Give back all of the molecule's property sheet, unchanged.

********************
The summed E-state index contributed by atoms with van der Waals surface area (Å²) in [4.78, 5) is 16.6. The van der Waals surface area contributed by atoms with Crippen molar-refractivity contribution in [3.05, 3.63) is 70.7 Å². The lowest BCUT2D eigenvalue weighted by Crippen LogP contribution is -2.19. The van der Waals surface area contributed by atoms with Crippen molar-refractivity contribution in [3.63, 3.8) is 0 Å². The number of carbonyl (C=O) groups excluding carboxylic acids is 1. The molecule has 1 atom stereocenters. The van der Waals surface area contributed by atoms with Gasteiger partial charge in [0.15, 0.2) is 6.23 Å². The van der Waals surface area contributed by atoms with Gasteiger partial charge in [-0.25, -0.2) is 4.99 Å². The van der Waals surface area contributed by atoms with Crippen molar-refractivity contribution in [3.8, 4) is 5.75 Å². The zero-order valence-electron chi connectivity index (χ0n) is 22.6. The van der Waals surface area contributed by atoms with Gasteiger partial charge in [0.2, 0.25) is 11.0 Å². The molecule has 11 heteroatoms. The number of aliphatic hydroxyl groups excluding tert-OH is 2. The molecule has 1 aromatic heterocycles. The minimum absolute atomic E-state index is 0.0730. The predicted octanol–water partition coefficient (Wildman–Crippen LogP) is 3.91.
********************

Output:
The summed E-state index contributed by atoms with van der Waals surface area (Å²) in [4.78, 5) is 16.6. The van der Waals surface area contributed by atoms with Crippen molar-refractivity contribution in [3.05, 3.63) is 70.7 Å². The lowest BCUT2D eigenvalue weighted by Crippen LogP contribution is -2.19. The van der Waals surface area contributed by atoms with Crippen molar-refractivity contribution in [3.63, 3.8) is 0 Å². The number of carbonyl (C=O) groups excluding carboxylic acids is 1. The molecule has 1 atom stereocenters. The van der Waals surface area contributed by atoms with Gasteiger partial charge in [0.15, 0.2) is 6.23 Å². The van der Waals surface area contributed by atoms with Gasteiger partial charge in [-0.25, -0.2) is 4.99 Å². The van der Waals surface area contributed by atoms with Crippen molar-refractivity contribution in [3.8, 4) is 5.75 Å². The zero-order valence-electron chi connectivity index (χ0n) is 22.6. The van der Waals surface area contributed by atoms with Gasteiger partial charge in [0.2, 0.25) is 11.0 Å². The molecule has 11 heteroatoms. The number of aliphatic hydroxyl groups excluding tert-OH is 2. The molecule has 1 aromatic heterocycles. The minimum absolute atomic E-state index is 0.0730. The predicted octanol–water partition coefficient (Wildman–Crippen LogP) is 3.91.